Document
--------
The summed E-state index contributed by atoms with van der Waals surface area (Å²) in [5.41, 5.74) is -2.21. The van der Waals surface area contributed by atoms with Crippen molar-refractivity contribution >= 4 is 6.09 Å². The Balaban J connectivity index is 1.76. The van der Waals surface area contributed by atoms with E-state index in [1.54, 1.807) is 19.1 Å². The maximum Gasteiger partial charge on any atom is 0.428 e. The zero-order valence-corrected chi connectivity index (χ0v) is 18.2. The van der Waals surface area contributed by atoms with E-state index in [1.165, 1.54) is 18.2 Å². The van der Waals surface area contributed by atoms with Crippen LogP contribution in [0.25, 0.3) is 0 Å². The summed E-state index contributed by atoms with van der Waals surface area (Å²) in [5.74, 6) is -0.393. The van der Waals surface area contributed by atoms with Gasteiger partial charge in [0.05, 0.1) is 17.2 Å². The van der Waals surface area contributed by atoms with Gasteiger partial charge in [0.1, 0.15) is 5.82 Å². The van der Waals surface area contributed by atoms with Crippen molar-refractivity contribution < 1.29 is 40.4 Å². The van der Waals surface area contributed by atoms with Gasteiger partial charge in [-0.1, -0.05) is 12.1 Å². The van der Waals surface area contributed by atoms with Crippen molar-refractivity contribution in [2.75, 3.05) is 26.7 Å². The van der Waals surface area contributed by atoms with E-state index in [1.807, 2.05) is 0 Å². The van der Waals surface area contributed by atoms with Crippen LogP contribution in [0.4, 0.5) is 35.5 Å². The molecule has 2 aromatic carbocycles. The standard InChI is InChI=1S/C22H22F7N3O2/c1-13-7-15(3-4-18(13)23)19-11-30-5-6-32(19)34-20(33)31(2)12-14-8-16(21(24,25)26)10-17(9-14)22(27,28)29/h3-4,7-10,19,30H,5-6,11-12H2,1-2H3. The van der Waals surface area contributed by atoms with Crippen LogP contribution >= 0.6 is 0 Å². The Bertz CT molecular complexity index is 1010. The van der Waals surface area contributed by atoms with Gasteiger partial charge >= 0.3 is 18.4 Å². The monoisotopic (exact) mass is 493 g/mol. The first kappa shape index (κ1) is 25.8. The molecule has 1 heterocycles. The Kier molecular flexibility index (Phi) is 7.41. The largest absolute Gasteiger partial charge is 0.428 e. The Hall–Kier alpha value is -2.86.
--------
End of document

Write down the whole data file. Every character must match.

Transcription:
The summed E-state index contributed by atoms with van der Waals surface area (Å²) in [5.41, 5.74) is -2.21. The van der Waals surface area contributed by atoms with Crippen molar-refractivity contribution >= 4 is 6.09 Å². The Balaban J connectivity index is 1.76. The van der Waals surface area contributed by atoms with E-state index in [1.54, 1.807) is 19.1 Å². The maximum Gasteiger partial charge on any atom is 0.428 e. The zero-order valence-corrected chi connectivity index (χ0v) is 18.2. The van der Waals surface area contributed by atoms with E-state index in [1.165, 1.54) is 18.2 Å². The van der Waals surface area contributed by atoms with Crippen LogP contribution in [0.25, 0.3) is 0 Å². The summed E-state index contributed by atoms with van der Waals surface area (Å²) in [5.74, 6) is -0.393. The van der Waals surface area contributed by atoms with Gasteiger partial charge in [0.05, 0.1) is 17.2 Å². The van der Waals surface area contributed by atoms with Gasteiger partial charge in [0.1, 0.15) is 5.82 Å². The van der Waals surface area contributed by atoms with Crippen molar-refractivity contribution < 1.29 is 40.4 Å². The van der Waals surface area contributed by atoms with Gasteiger partial charge in [-0.1, -0.05) is 12.1 Å². The van der Waals surface area contributed by atoms with Crippen molar-refractivity contribution in [2.75, 3.05) is 26.7 Å². The van der Waals surface area contributed by atoms with E-state index in [1.807, 2.05) is 0 Å². The van der Waals surface area contributed by atoms with Crippen LogP contribution in [0.4, 0.5) is 35.5 Å². The molecule has 2 aromatic carbocycles. The standard InChI is InChI=1S/C22H22F7N3O2/c1-13-7-15(3-4-18(13)23)19-11-30-5-6-32(19)34-20(33)31(2)12-14-8-16(21(24,25)26)10-17(9-14)22(27,28)29/h3-4,7-10,19,30H,5-6,11-12H2,1-2H3. The van der Waals surface area contributed by atoms with Crippen LogP contribution >= 0.6 is 0 Å². The Bertz CT molecular complexity index is 1010. The van der Waals surface area contributed by atoms with Gasteiger partial charge >= 0.3 is 18.4 Å². The monoisotopic (exact) mass is 493 g/mol. The first kappa shape index (κ1) is 25.8. The molecule has 1 heterocycles. The Kier molecular flexibility index (Phi) is 7.41. The largest absolute Gasteiger partial charge is 0.428 e. The Hall–Kier alpha value is -2.86.